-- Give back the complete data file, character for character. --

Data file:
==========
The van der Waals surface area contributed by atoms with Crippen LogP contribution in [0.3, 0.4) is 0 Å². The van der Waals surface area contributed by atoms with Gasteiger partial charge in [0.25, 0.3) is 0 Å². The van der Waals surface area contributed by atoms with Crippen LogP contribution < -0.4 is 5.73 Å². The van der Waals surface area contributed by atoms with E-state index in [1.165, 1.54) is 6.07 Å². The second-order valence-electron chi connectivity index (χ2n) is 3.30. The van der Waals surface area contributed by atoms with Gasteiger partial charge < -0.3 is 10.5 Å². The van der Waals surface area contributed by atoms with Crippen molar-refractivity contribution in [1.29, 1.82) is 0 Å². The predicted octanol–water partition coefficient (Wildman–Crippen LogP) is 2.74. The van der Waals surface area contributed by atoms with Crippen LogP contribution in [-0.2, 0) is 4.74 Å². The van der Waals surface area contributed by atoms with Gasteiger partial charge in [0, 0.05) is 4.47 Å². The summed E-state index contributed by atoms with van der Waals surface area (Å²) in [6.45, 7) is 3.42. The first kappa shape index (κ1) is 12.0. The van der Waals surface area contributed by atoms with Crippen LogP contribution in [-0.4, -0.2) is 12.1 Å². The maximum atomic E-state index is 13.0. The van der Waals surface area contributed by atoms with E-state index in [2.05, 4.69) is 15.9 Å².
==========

The van der Waals surface area contributed by atoms with Crippen LogP contribution in [0.3, 0.4) is 0 Å². The van der Waals surface area contributed by atoms with Gasteiger partial charge in [0.25, 0.3) is 0 Å². The van der Waals surface area contributed by atoms with Crippen LogP contribution < -0.4 is 5.73 Å². The van der Waals surface area contributed by atoms with E-state index in [1.165, 1.54) is 6.07 Å². The second-order valence-electron chi connectivity index (χ2n) is 3.30. The van der Waals surface area contributed by atoms with Gasteiger partial charge < -0.3 is 10.5 Å². The van der Waals surface area contributed by atoms with Crippen molar-refractivity contribution in [1.29, 1.82) is 0 Å². The predicted octanol–water partition coefficient (Wildman–Crippen LogP) is 2.74. The van der Waals surface area contributed by atoms with Crippen LogP contribution in [-0.2, 0) is 4.74 Å². The van der Waals surface area contributed by atoms with Gasteiger partial charge in [0, 0.05) is 4.47 Å². The summed E-state index contributed by atoms with van der Waals surface area (Å²) in [6.45, 7) is 3.42. The first kappa shape index (κ1) is 12.0. The van der Waals surface area contributed by atoms with Crippen LogP contribution in [-0.4, -0.2) is 12.1 Å². The maximum atomic E-state index is 13.0. The van der Waals surface area contributed by atoms with E-state index in [2.05, 4.69) is 15.9 Å².